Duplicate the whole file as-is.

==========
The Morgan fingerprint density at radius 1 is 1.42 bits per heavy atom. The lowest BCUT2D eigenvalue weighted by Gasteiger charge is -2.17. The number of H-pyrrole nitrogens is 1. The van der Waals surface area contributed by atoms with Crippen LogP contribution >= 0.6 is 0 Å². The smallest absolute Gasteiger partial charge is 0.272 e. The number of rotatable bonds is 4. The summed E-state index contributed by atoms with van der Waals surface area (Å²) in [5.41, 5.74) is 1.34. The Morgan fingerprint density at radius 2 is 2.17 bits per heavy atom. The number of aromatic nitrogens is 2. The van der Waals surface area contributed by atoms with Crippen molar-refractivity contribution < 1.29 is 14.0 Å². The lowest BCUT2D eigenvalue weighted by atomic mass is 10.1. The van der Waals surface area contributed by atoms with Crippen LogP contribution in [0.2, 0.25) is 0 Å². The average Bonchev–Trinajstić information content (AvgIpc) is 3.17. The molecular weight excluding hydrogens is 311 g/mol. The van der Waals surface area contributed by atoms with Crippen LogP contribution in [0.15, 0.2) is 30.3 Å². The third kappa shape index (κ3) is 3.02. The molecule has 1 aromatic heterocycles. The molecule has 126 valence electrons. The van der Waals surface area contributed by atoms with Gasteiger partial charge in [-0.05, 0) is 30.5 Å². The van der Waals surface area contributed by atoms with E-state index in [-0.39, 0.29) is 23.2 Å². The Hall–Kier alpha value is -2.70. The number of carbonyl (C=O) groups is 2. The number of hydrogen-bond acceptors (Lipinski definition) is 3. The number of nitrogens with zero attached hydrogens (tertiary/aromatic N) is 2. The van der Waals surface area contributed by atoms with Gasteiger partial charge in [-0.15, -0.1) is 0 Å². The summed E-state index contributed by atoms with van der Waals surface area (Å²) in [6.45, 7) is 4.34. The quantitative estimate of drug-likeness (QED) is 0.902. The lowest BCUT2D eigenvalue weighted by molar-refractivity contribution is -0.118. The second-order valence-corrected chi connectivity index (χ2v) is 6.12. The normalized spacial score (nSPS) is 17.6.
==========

The Morgan fingerprint density at radius 1 is 1.42 bits per heavy atom. The lowest BCUT2D eigenvalue weighted by Gasteiger charge is -2.17. The number of H-pyrrole nitrogens is 1. The van der Waals surface area contributed by atoms with Crippen LogP contribution >= 0.6 is 0 Å². The smallest absolute Gasteiger partial charge is 0.272 e. The number of rotatable bonds is 4. The summed E-state index contributed by atoms with van der Waals surface area (Å²) in [5.41, 5.74) is 1.34. The Morgan fingerprint density at radius 2 is 2.17 bits per heavy atom. The number of aromatic nitrogens is 2. The van der Waals surface area contributed by atoms with Crippen molar-refractivity contribution < 1.29 is 14.0 Å². The lowest BCUT2D eigenvalue weighted by atomic mass is 10.1. The van der Waals surface area contributed by atoms with Crippen LogP contribution in [0.2, 0.25) is 0 Å². The average Bonchev–Trinajstić information content (AvgIpc) is 3.17. The molecular weight excluding hydrogens is 311 g/mol. The van der Waals surface area contributed by atoms with Crippen LogP contribution in [0.15, 0.2) is 30.3 Å². The third kappa shape index (κ3) is 3.02. The molecule has 1 aromatic heterocycles. The molecule has 126 valence electrons. The van der Waals surface area contributed by atoms with Gasteiger partial charge in [-0.05, 0) is 30.5 Å². The van der Waals surface area contributed by atoms with E-state index in [-0.39, 0.29) is 23.2 Å². The Hall–Kier alpha value is -2.70. The number of carbonyl (C=O) groups is 2. The number of hydrogen-bond acceptors (Lipinski definition) is 3. The number of nitrogens with zero attached hydrogens (tertiary/aromatic N) is 2. The van der Waals surface area contributed by atoms with Gasteiger partial charge in [-0.15, -0.1) is 0 Å². The summed E-state index contributed by atoms with van der Waals surface area (Å²) in [6.45, 7) is 4.34. The quantitative estimate of drug-likeness (QED) is 0.902. The lowest BCUT2D eigenvalue weighted by molar-refractivity contribution is -0.118. The second-order valence-corrected chi connectivity index (χ2v) is 6.12. The normalized spacial score (nSPS) is 17.6.